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Senate Proposes $51.2B In Funding for International Affairs, $2.3B Higher Than House's Proposal

Over the past two decades, American foreign aid has given millions of vulnerable people across the world a chance at a better and brighter future.

Over 80 million children have received food assistance through initiatives like Feed the Future. Stunted growth, a major development issue caused by malnutrition, has been reduced by nearly 40% in eight countries. Thanks to progress spurred by foreign aid funds, nearly $52 million in investments have brought electricity to people across sub-Saharan Africa.

The US is the single biggest country contributor to foreign assistance and the aid it provides is critical to the survival of our fellow global citizens and to the stability and security of the international community.

But this year, US foreign aid is being severely threatened. In May, the White House proposed a 32% cut to the international affairs budget. In July, the House of Representatives listened to the hundreds of thousands of voices that spoke out against these disastrous cuts: their budget request called for a 17.2% cut in funding for the international affairs budget. But although the House proposal was a substantial improvement from the initial White House request, it would still be disastrous for the world’s poor.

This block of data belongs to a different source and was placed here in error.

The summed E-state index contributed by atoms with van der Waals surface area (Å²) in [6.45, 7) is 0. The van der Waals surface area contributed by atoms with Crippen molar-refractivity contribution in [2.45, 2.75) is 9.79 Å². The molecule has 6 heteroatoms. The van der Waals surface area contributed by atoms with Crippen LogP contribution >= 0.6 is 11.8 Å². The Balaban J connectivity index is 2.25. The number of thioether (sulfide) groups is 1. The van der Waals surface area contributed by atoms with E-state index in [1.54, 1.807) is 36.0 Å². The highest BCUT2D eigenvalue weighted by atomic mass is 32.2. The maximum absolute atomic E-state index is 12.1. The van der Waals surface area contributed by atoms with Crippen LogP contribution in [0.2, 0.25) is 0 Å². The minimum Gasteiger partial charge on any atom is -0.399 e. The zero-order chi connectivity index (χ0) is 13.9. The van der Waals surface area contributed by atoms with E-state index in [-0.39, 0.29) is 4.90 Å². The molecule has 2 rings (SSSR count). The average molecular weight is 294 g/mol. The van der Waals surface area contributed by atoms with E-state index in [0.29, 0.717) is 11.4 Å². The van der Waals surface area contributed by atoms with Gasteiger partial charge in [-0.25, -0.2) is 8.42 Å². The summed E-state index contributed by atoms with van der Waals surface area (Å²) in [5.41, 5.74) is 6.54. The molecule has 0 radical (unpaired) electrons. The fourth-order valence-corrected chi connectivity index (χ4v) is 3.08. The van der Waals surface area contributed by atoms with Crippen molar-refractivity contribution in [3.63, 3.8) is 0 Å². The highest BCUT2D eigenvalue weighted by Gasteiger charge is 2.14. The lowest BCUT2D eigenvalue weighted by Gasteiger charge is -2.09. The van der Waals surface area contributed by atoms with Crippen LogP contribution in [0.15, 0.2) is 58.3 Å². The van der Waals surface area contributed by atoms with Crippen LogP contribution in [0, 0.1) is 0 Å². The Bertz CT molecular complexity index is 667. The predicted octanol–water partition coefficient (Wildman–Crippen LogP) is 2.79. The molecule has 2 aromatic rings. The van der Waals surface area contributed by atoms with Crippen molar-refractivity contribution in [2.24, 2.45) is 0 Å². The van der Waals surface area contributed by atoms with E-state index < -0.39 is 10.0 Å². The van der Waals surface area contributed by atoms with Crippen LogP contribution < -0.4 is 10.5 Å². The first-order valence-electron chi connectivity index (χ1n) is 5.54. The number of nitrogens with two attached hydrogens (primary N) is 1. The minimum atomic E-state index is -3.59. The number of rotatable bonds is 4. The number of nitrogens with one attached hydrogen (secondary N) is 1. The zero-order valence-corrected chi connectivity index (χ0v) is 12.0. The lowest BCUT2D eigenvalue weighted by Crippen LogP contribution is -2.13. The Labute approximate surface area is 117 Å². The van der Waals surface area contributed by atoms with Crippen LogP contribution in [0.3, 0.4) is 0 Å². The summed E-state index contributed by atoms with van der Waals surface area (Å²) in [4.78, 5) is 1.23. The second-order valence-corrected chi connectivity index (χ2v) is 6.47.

Yesterday in the Senate State, Foreign Operations, and Related Programs Appropriations Subcommittee, the Senate requested a total international affairs budget of $51.2 billion, an increase from the budget level recommended by the House but a significant cut from FY17 enacted funding levels. In 2017, the U.S. provided $59.1 billion in funding for the international affairs budget. For 2018, the House has proposed $48.9 billion and the Senate proposal is for $51.2 billion.

Specifically, the Senate requested $14.5 million more than the House for maternal and child health, and matched the House recommendation for nutrition at $125 million. The Senate requested $500 million for international basic education compared to $800 million requested by the House. The House and the Senate each requested $59 million in funding for polio eradication through USAID and $174 million for polio eradication efforts through the CDC.

Here at Global Citizen, we recognize the far-reaching, critical impact of foreign aid around the world, and are working hard to protect these funds. Global Citizens have taken 358,077 total actions on foreign aid this year. We are united in the belief that aid saves lives, builds economies, and keeps us safe.

Earlier this week, Global Citizen hosted a call with Global Citizens across the country to discuss global food insecurity, poverty, and famine with Pennsylvania Congressman Dwight Evans.

“Already 50 global citizens across my district have called my office to show their support for American foreign aid,” Congressman Evans said during the call. “I’m so proud to see everyone standing up and speaking out.”

Together, our voices are already making a huge difference. But our work is far from over. At Global Citizen, we are continuing to call on Congress to protect full funding for America’s International Affairs Budget. Through our collective mobilization and advocacy, together we have the power to protect foreign aid funding and save the lives of millions.